While Vine has had verified badges for its employees for several weeks, it is only more recently that the little "V" logos have started appearing for high-profile users.
Actor and most excellent viner James Urbaniak asked Bobby McKenna, a designer with Twitter's video-sharing app, why the mark suddenly showed up on his profile.
Here's what the verification mark looks like on Urbaniak's profile:
As we pointed out when Vine first hit the App Store at the end of January, it's not always easy to tell if a Vine account is legitimate. Duplicate usernames abound, and it's not easy to ascertain if the person you're following is actually who they say they are.
Prior to now, the only way to do that would be to check if their name pops up when browsing through the list of your friends who have connected their Twitter accounts, or look to see if they've tweeted their vines.
Ensuring the legitimacy of a viner's identity, especially when it comes to celebrity and high-profile figures, is a welcome move.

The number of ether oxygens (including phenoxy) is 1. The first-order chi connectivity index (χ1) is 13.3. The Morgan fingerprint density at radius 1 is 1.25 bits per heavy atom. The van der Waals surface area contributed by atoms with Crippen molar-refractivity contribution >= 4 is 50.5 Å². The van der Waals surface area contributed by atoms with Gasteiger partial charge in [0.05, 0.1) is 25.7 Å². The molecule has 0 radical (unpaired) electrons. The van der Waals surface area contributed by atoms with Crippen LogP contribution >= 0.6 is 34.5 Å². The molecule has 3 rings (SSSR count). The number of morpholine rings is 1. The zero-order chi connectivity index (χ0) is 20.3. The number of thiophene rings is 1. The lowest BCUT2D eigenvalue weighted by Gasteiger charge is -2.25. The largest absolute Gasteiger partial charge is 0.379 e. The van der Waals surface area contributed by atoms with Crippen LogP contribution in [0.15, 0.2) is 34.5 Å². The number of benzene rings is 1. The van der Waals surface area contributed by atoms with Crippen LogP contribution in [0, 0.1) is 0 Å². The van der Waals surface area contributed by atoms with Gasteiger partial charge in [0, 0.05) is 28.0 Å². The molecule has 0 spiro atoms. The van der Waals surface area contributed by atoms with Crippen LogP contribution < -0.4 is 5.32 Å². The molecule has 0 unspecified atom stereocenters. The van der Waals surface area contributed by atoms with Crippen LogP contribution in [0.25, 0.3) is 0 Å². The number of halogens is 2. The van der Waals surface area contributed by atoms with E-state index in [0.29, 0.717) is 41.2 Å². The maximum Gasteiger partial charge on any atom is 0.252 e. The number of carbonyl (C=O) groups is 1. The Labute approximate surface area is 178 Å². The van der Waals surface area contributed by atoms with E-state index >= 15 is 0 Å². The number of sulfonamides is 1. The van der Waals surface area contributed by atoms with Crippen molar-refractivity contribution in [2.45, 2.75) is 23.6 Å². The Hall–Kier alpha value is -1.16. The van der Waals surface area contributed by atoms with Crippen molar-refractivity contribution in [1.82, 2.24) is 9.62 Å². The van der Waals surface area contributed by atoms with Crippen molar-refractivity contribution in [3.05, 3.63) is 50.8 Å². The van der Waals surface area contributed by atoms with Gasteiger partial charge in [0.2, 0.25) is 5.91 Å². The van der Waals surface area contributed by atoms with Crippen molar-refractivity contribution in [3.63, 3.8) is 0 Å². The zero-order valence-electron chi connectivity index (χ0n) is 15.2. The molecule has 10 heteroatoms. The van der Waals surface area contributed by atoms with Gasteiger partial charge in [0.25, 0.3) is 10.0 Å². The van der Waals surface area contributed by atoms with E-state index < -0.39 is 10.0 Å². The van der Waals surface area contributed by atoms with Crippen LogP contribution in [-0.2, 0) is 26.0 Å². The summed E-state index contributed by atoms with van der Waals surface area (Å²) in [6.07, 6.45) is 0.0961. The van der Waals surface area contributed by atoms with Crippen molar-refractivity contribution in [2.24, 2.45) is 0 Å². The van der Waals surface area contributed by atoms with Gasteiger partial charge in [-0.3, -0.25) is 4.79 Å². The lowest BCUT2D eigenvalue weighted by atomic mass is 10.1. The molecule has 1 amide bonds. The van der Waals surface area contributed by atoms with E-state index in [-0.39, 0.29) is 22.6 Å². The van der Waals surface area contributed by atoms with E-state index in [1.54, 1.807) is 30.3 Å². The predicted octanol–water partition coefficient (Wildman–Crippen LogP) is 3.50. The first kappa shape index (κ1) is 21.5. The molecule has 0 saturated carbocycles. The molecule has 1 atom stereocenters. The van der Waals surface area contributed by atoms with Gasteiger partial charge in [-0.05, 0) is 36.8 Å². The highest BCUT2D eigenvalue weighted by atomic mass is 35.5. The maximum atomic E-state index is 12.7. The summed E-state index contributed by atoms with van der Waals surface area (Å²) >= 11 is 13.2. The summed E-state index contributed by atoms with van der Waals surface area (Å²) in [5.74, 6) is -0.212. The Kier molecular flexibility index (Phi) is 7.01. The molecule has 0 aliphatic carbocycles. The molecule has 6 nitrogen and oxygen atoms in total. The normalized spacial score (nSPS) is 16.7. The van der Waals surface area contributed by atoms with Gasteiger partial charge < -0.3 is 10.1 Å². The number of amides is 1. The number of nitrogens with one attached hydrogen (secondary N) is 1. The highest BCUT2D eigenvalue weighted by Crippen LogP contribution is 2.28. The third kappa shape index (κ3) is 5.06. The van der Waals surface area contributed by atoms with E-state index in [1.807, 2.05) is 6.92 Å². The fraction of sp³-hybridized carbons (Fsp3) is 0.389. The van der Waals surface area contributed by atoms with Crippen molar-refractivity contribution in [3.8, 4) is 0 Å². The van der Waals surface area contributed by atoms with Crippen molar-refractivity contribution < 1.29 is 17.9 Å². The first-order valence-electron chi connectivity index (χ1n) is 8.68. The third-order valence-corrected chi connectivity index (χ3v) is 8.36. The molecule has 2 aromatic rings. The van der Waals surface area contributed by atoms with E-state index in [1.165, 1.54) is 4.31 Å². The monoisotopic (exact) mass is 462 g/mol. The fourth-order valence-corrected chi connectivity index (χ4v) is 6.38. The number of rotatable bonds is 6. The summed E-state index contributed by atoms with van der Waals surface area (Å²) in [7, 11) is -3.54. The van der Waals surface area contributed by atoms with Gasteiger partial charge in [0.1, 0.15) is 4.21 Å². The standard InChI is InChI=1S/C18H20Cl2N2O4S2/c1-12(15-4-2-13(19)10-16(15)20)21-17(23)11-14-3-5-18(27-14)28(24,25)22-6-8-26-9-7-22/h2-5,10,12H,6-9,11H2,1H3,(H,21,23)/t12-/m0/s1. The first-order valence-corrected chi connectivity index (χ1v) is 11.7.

Other prominent viners, including Paul McCartney, Kevin Smith, the Brooklyn Nets, Lucky Mag, and early Vine stand-out Adam Goldberg, have all scored the new “verified” badges.
We've reached out to Twitter for comment, and will update if we hear back.
Meanwhile, if you're unfamiliar with Urbaniak's vines, here are a couple of his masterpieces to show why he's a must-follow.
Photo by Joelk75/Flickr
Japan accepts U.S. giant-robot battle challenge
What a time to be alive.13k
The Philae comet lander may have discovered alien life
Don't get too excited just yet. The findings haven't been verified.5.4k
South Carolina State Senate votes to take down Confederate flag
The vote sets up another vote and then an almost-certain signature by the governor.3.7k
The graffiti drone is every billboard's worst nightmare
Tag up the city remotely.
Counter-Strike squad affNity signs with 3sUP
3sUP is best know for its Call of Duty outings.119